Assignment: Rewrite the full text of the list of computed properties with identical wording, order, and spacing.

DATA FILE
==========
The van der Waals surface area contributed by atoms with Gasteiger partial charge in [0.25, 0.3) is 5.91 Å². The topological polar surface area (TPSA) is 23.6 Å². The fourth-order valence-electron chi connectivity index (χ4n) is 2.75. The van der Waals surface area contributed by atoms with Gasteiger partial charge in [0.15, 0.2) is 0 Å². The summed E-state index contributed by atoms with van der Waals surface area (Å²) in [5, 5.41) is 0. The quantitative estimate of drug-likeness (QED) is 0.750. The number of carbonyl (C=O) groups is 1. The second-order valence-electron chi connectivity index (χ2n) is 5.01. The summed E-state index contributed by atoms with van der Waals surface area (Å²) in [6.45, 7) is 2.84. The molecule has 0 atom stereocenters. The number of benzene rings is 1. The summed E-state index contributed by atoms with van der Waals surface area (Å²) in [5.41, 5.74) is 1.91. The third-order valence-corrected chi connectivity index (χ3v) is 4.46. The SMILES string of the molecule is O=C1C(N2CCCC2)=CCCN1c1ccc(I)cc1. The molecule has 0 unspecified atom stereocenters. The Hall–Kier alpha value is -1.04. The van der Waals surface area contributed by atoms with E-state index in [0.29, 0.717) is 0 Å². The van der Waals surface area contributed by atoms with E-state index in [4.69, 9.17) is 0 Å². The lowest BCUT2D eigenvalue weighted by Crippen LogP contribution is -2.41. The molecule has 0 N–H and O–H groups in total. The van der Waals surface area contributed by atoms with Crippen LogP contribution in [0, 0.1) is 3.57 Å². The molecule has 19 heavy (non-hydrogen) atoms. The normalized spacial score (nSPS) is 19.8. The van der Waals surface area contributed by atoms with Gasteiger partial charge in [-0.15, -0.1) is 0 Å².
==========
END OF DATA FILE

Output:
The van der Waals surface area contributed by atoms with Gasteiger partial charge in [0.25, 0.3) is 5.91 Å². The topological polar surface area (TPSA) is 23.6 Å². The fourth-order valence-electron chi connectivity index (χ4n) is 2.75. The van der Waals surface area contributed by atoms with Gasteiger partial charge in [0.15, 0.2) is 0 Å². The summed E-state index contributed by atoms with van der Waals surface area (Å²) in [5, 5.41) is 0. The quantitative estimate of drug-likeness (QED) is 0.750. The number of carbonyl (C=O) groups is 1. The second-order valence-electron chi connectivity index (χ2n) is 5.01. The summed E-state index contributed by atoms with van der Waals surface area (Å²) in [6.45, 7) is 2.84. The molecule has 0 atom stereocenters. The number of benzene rings is 1. The summed E-state index contributed by atoms with van der Waals surface area (Å²) in [5.41, 5.74) is 1.91. The third-order valence-corrected chi connectivity index (χ3v) is 4.46. The SMILES string of the molecule is O=C1C(N2CCCC2)=CCCN1c1ccc(I)cc1. The molecule has 0 unspecified atom stereocenters. The Hall–Kier alpha value is -1.04. The van der Waals surface area contributed by atoms with E-state index in [0.29, 0.717) is 0 Å². The van der Waals surface area contributed by atoms with E-state index in [4.69, 9.17) is 0 Å². The lowest BCUT2D eigenvalue weighted by Crippen LogP contribution is -2.41. The molecule has 0 N–H and O–H groups in total. The van der Waals surface area contributed by atoms with Crippen LogP contribution in [0, 0.1) is 3.57 Å². The molecule has 19 heavy (non-hydrogen) atoms. The normalized spacial score (nSPS) is 19.8. The van der Waals surface area contributed by atoms with Gasteiger partial charge in [-0.15, -0.1) is 0 Å².